New Big Data Solutions at Sanger Institute
by Aaron Krol
(Corrected 10/9 - see bottom.)
October 7, 2013 | DataDirect Networks (DDN) today announced an expanded partnership with the Wellcome Trust Sanger Institute, to deploy more than 10 petabytes of high-performance storage through DDN’s SFA 12K storage engine. The Sanger Institute has also adopted DDN’s EXAScaler parallel file system appliance, leveraging DDN’s expertise to integrate parallel file systems with the newly-available storage arrays.
The Sanger Institute operates 30 DNA sequencers on a daily basis, each of which generates roughly a terabyte of data every day. “It’s just a question of scale,” Tim Cutts, Acting Head of Scientific Computing at the Sanger Institute, told Bio-IT World. “As the price of sequencing has dropped so dramatically since the advent of next-generation sequencing, the scientists have come up with all sorts of absolutely fantastic ideas, which involve generating mountains of data very quickly.”
Currently the Sanger Institute has a total capacity of 22 petabytes of storage from DDN and other sources*, a figure that Cutts projects will double in the next three to five years – if not sooner. Sitting on a huge and growing volume of data, the Institute decided the time had come to dramatically upgrade their storage capacity. DDN, which had already been providing a portion of the Sanger Institute’s storage with its previous-generation SFA 10K engine, was a natural choice, thanks to the company’s extensive experience working with life science research organizations.
At the same time, the Institute wanted to simplify its treatment of the data it generates. Previously, engineers at Sanger had implemented their own Lustre file system to organize the Institute’s data, bringing in storage and servers from separate vendors and writing their own software. This was a time-intensive process that kept the engineers from working on projects directly supporting the Institute’s research. With the EXAScaler appliance, DDN’s storage arrays are already integrated with a Lustre parallel file system.
“High-performance storage these days is not just hardware,” says Cutts. “There’s a lot of software involved, and the entire stack needs to be understood, preferably by a single organization so that you get a unified support model… That’s the really compelling thing that DDN have offered to us.” The EXAScaler file system will support roughly half of the Sanger Institute’s data; for the other half, which uses object storage, the Institute will continue using an in-house system, although they are contemplating a transition to another DDN product, the WOS object storage platform.
The Sanger Institute has always been at the forefront of big data in the life sciences, having been founded as a crucial player in the Human Genome Project at a time when the data required to capture just one genome was at the very edge of computer storage capabilities. In recent years, whole genome sequencing has become tens of thousands of times more cost-effective – and the Institute’s projects have scaled up accordingly. Fast, cheap genome sequencing contributes to ambitious missions like the Cancer Genome Project, which identifies somatic mutations carried by cancer cells in the hopes of understanding the genetic causes of cancer, and the Pathogen Genomics Program, which not only produces reference genomes for deadly microorganisms, but also uses population genomics to trace the spread and origin of individual outbreaks.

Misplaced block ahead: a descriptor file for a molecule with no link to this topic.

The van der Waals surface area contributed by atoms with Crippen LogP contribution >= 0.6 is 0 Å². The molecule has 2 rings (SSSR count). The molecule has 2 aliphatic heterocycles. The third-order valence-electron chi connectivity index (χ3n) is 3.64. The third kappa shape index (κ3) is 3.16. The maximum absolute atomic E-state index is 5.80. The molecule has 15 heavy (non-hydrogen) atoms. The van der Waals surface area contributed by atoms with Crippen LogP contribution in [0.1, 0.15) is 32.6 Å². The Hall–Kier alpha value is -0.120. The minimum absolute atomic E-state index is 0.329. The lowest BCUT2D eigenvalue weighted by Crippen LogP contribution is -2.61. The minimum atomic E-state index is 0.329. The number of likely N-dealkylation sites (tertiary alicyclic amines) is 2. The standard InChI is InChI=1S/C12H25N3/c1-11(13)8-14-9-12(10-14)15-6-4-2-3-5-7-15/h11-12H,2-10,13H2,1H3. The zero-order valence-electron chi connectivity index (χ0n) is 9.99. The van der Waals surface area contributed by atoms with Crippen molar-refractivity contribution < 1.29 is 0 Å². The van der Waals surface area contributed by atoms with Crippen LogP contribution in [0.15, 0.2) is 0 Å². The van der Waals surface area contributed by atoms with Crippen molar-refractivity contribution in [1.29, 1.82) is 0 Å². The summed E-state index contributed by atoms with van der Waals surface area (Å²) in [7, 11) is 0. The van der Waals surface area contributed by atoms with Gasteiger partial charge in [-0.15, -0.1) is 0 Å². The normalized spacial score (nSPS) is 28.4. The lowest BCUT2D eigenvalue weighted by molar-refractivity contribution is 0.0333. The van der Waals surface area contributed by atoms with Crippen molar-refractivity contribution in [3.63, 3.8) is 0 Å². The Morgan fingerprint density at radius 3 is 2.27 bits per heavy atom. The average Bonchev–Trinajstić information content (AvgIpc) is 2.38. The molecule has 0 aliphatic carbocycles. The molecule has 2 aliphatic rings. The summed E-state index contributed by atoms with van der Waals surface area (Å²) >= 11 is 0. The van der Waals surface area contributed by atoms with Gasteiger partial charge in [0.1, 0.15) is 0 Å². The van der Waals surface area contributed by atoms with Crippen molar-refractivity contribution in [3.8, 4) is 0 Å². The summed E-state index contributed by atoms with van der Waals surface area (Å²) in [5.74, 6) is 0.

Sanger’s databases are a central part of the genetic research ecosystem worldwide. As a non-profit organization, the Institute makes almost all of its data publicly available, on platforms like the Ensembl Genome Browser where researchers around the world search the genomes of model organisms. With the expanded storage offered by DDN, and the option to smoothly scale up in the future, those public databases will continue to thrive.
DDN is used to the massive data demands of the genomics industry. “We work on the commercial genomics side and on the academic research side, and we’re widely adopted for genomics,” says Laura Shepard, Director of Marketing for HPC at DDN. Sequencing is precisely the type of complex and information-intensive task that DDN specializes in. "This used to be a very disjointed workflow… Being able to [perform every step in the sequencing process] all on one platform, which is able to grow when you encounter these wonderful generational transitions, is something that’s very desirable from a storage partner for these institutions. That is why DDN is not only very well established here but also keeps growing and growing.”
Tim Cutts agrees: “The important thing for us is to have a storage vendor that takes the care to understand the problem that the customer is trying to solve.”
* CORRECTION: The original version of this article cited a figure of 10 petabytes as the amount of storage Sanger is currently using, and 22 petabytes as the amount DDN is supplying. In fact, DDN is supplying 10 petabytes of a 22 petabyte total capacity, and Cutts anticipates Sanger's storage demand to double within 3-5 years. The article has since been corrected.